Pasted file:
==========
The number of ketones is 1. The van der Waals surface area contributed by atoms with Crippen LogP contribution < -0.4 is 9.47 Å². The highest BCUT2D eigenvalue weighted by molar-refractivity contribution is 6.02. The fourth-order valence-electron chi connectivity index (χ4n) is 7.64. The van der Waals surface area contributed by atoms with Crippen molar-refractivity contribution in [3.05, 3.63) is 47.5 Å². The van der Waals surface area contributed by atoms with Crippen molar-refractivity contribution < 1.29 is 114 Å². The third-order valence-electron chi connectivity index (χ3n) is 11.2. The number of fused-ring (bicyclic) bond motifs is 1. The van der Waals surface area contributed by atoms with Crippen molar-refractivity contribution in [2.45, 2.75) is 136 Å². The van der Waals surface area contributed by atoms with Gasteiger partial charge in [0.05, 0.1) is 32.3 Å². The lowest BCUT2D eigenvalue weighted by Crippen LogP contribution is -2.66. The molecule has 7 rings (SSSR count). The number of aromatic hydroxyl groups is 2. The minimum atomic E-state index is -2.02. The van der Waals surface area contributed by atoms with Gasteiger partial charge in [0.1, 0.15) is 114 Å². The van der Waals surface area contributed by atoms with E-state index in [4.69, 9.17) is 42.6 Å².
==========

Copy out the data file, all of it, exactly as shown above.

The number of ketones is 1. The van der Waals surface area contributed by atoms with Crippen LogP contribution < -0.4 is 9.47 Å². The highest BCUT2D eigenvalue weighted by molar-refractivity contribution is 6.02. The fourth-order valence-electron chi connectivity index (χ4n) is 7.64. The van der Waals surface area contributed by atoms with Crippen molar-refractivity contribution in [3.05, 3.63) is 47.5 Å². The van der Waals surface area contributed by atoms with Crippen molar-refractivity contribution < 1.29 is 114 Å². The third-order valence-electron chi connectivity index (χ3n) is 11.2. The number of fused-ring (bicyclic) bond motifs is 1. The van der Waals surface area contributed by atoms with Crippen molar-refractivity contribution in [2.45, 2.75) is 136 Å². The van der Waals surface area contributed by atoms with Gasteiger partial charge in [0.05, 0.1) is 32.3 Å². The lowest BCUT2D eigenvalue weighted by Crippen LogP contribution is -2.66. The molecule has 7 rings (SSSR count). The number of aromatic hydroxyl groups is 2. The minimum atomic E-state index is -2.02. The van der Waals surface area contributed by atoms with Gasteiger partial charge in [0.1, 0.15) is 114 Å². The van der Waals surface area contributed by atoms with E-state index in [4.69, 9.17) is 42.6 Å².